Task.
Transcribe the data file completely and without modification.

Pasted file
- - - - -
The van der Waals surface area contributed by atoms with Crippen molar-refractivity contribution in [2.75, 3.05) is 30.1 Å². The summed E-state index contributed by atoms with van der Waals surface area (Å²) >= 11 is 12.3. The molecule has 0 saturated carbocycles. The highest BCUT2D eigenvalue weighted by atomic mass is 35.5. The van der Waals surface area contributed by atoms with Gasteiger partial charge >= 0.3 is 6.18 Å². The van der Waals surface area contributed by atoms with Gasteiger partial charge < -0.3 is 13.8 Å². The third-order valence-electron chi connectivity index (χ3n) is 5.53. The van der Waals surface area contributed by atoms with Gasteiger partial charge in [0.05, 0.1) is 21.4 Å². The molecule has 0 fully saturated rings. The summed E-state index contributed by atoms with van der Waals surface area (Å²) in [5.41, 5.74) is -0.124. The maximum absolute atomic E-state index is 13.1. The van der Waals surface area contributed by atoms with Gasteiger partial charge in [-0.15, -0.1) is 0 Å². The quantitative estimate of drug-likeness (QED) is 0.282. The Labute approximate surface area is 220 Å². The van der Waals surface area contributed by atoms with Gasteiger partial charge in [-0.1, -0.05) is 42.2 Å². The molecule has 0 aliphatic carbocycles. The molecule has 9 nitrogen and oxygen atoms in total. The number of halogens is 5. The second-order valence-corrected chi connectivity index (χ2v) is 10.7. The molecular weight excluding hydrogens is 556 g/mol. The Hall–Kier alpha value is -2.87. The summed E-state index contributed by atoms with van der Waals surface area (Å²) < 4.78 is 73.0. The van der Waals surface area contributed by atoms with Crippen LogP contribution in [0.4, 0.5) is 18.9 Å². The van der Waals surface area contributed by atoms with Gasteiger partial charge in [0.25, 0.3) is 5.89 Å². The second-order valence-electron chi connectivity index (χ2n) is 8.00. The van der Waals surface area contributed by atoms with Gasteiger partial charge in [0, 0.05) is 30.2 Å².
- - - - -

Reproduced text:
The van der Waals surface area contributed by atoms with Crippen molar-refractivity contribution in [2.75, 3.05) is 30.1 Å². The summed E-state index contributed by atoms with van der Waals surface area (Å²) >= 11 is 12.3. The molecule has 0 saturated carbocycles. The highest BCUT2D eigenvalue weighted by atomic mass is 35.5. The van der Waals surface area contributed by atoms with Gasteiger partial charge >= 0.3 is 6.18 Å². The van der Waals surface area contributed by atoms with Gasteiger partial charge < -0.3 is 13.8 Å². The third-order valence-electron chi connectivity index (χ3n) is 5.53. The van der Waals surface area contributed by atoms with Gasteiger partial charge in [0.05, 0.1) is 21.4 Å². The molecule has 0 fully saturated rings. The summed E-state index contributed by atoms with van der Waals surface area (Å²) in [5.41, 5.74) is -0.124. The maximum absolute atomic E-state index is 13.1. The van der Waals surface area contributed by atoms with Gasteiger partial charge in [-0.15, -0.1) is 0 Å². The quantitative estimate of drug-likeness (QED) is 0.282. The Labute approximate surface area is 220 Å². The van der Waals surface area contributed by atoms with Gasteiger partial charge in [-0.1, -0.05) is 42.2 Å². The molecule has 0 aliphatic carbocycles. The molecule has 9 nitrogen and oxygen atoms in total. The number of halogens is 5. The second-order valence-corrected chi connectivity index (χ2v) is 10.7. The molecular weight excluding hydrogens is 556 g/mol. The Hall–Kier alpha value is -2.87. The summed E-state index contributed by atoms with van der Waals surface area (Å²) < 4.78 is 73.0. The van der Waals surface area contributed by atoms with Crippen LogP contribution in [0.4, 0.5) is 18.9 Å². The van der Waals surface area contributed by atoms with Gasteiger partial charge in [0.25, 0.3) is 5.89 Å². The second-order valence-electron chi connectivity index (χ2n) is 8.00. The van der Waals surface area contributed by atoms with Gasteiger partial charge in [0, 0.05) is 30.2 Å².